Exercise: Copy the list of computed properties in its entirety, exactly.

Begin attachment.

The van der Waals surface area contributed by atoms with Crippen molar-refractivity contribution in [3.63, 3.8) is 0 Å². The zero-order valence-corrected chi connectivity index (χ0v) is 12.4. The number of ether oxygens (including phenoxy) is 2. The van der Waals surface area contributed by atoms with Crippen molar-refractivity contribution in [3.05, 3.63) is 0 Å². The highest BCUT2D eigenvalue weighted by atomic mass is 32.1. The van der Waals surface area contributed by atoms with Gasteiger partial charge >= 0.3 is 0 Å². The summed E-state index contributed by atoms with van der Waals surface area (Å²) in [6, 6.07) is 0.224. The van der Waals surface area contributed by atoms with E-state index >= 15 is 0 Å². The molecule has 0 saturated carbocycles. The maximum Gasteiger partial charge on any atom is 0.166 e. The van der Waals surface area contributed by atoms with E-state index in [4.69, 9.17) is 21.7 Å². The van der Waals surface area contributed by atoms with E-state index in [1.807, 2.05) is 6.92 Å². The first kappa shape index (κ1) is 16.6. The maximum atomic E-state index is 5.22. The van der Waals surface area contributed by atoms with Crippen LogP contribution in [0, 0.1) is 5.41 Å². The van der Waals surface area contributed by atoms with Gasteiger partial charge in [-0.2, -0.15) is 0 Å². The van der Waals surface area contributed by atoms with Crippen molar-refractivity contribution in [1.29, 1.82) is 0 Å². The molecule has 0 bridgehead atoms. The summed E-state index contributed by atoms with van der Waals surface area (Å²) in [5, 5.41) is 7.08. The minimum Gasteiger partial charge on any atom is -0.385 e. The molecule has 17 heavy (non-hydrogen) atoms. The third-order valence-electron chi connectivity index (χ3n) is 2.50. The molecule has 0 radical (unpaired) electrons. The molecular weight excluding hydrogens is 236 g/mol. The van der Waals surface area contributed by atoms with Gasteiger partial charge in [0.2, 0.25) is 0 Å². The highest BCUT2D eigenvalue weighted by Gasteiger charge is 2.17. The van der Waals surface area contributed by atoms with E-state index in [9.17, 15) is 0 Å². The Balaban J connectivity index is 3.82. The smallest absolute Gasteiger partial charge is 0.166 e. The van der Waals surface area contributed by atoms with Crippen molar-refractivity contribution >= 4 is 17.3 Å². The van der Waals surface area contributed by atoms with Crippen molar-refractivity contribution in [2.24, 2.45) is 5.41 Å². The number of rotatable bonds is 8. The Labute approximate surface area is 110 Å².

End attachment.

The van der Waals surface area contributed by atoms with Crippen molar-refractivity contribution in [3.63, 3.8) is 0 Å². The zero-order valence-corrected chi connectivity index (χ0v) is 12.4. The number of ether oxygens (including phenoxy) is 2. The van der Waals surface area contributed by atoms with Crippen molar-refractivity contribution in [3.05, 3.63) is 0 Å². The highest BCUT2D eigenvalue weighted by atomic mass is 32.1. The van der Waals surface area contributed by atoms with Gasteiger partial charge >= 0.3 is 0 Å². The summed E-state index contributed by atoms with van der Waals surface area (Å²) in [6, 6.07) is 0.224. The van der Waals surface area contributed by atoms with E-state index >= 15 is 0 Å². The molecule has 0 saturated carbocycles. The maximum Gasteiger partial charge on any atom is 0.166 e. The van der Waals surface area contributed by atoms with E-state index in [4.69, 9.17) is 21.7 Å². The van der Waals surface area contributed by atoms with E-state index in [1.807, 2.05) is 6.92 Å². The first kappa shape index (κ1) is 16.6. The maximum atomic E-state index is 5.22. The van der Waals surface area contributed by atoms with Crippen LogP contribution in [0, 0.1) is 5.41 Å². The van der Waals surface area contributed by atoms with Gasteiger partial charge in [-0.2, -0.15) is 0 Å². The van der Waals surface area contributed by atoms with Crippen molar-refractivity contribution in [1.29, 1.82) is 0 Å². The molecule has 0 bridgehead atoms. The summed E-state index contributed by atoms with van der Waals surface area (Å²) in [5, 5.41) is 7.08. The minimum Gasteiger partial charge on any atom is -0.385 e. The molecule has 17 heavy (non-hydrogen) atoms. The third-order valence-electron chi connectivity index (χ3n) is 2.50. The molecule has 0 radical (unpaired) electrons. The molecular weight excluding hydrogens is 236 g/mol. The van der Waals surface area contributed by atoms with Gasteiger partial charge in [0.2, 0.25) is 0 Å². The highest BCUT2D eigenvalue weighted by Gasteiger charge is 2.17. The van der Waals surface area contributed by atoms with E-state index in [9.17, 15) is 0 Å². The Balaban J connectivity index is 3.82. The smallest absolute Gasteiger partial charge is 0.166 e. The van der Waals surface area contributed by atoms with Crippen molar-refractivity contribution >= 4 is 17.3 Å². The van der Waals surface area contributed by atoms with Crippen molar-refractivity contribution in [2.24, 2.45) is 5.41 Å². The number of rotatable bonds is 8. The Labute approximate surface area is 110 Å².